4. To the supernatant, add 25 ?l of 12 ?M ?-actin (purified from rabbit skeletal muscle according to Pardee et al., (26)) in G-buffer (2 mM TrisHCl, pH 8, 0.2 mM CaCl2, 0.5 mM DTT, 0.2 mM ATP) and mix by pipetting up and down.
  5. Add 1.6 ?l 3M KCl and 0.5 ?l 100 mM MgCl2 (= F-buffer conditions).
  6. Allow to polymerise for 2 hours at room temperature
  7. Pellet the actin filaments by centrifugation at 100 000 rpm for 20 minutes (= pellet 1).
  8. Remove the supernatant (= sn1, 50 ?l) that contains the unpolymerized actin and add 3 ?l 5X Laemmli buffer for analysis.
  9. Gently wash pellet 1 with G-buffer.
  10. Resuspend pellet 1 in 80 ?l G-buffer by pipetting carefully up and down.
  11. Allow depolymerising overnight at 4?C. Although not performed here, residual filaments can be removed by centrifugation at 100 000 rpm for 20 minutes before induction of the second round of polymerization
  12. Induce a second round of polymerization by adding 1.6 ?l 3M KCl and 0.5 ?l 100 mM MgCl2, let polymerise for 2 hours at room temperature.
  13. Pellet actin filaments by airfuge centrifugation at 100 000 rpm for 20 minutes (= pellet 2).
  14. Remove the supernatant (=sn2, 80 ?l) and add 3 ?l 5X Leammli buffer for analysis.
  15. Pellet 2 is dissolved in 50 ?l Laemmli buffer.
  16. Analyse 2 ?l of the aggregates, 2 ?l of sn1, 10 ?l of sn2 and 10 ?l of pellet 2 on 12.5% SDS-gels (see Fig. 6). The Coomassie stain of the gel shows in which fraction the carrier actin is retained (mostly in pellet 2, in case of capping activity, in the supernatants).
  17. Quantify the amount of 35S-labeled actin in each fraction using phosphor imaging and the ImageQuant software package.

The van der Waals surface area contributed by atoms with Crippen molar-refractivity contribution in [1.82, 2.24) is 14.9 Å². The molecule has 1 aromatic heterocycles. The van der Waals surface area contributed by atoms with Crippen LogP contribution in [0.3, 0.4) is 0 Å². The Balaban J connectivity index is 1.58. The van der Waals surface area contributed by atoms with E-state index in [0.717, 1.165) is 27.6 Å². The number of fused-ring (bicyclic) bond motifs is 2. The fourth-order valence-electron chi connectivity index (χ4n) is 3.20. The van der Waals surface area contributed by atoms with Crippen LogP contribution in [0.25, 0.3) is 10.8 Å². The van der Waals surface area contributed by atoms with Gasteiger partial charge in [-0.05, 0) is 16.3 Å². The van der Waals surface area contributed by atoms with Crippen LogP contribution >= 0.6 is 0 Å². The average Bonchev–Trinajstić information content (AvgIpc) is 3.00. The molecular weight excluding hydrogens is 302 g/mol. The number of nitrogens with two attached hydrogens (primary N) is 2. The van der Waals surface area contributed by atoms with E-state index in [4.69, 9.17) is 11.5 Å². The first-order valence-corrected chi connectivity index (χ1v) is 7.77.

18. To determine the total amount of 35S-labeled actin, multiply the amount for the aggregates by 5, for sn1 by 26.5, for sn2 by 8.3 and for pellet 2 by 5, and sum all these values.
  19. The % of actin in each fraction is the total amount in each fraction divided by the total amount.


[Figure ID: F1]
Fig. 1  Actin-complexes have different mobilities on different native gels.

(A) Outline of the production and electrophoretic analysis of 35S-actin (variants) in reticulocyte lysate. Comparison of analysis on Safer (21), Hansen (34, 59) and MES-gels (2). The upper arrows indicate CCT-actin, the lower arrows released actin, * indicates CAP-actin, ** prefoldin-actin and H haemoglobin. (B) Autoradiogram of discontinuous 4.5% - 7.5% Safer gels showing band-shift assays for WT-actin and the actin mutant 360(A5). The latter is released from CCT but not folded, since it does not bind to any ABP tested. For WT-actin, thymosin ?4 causes a small downward shift and profilin IIa a small upward shift.

[Figure ID: F2]
Fig. 2  Outline and optimization of copolymerization tests.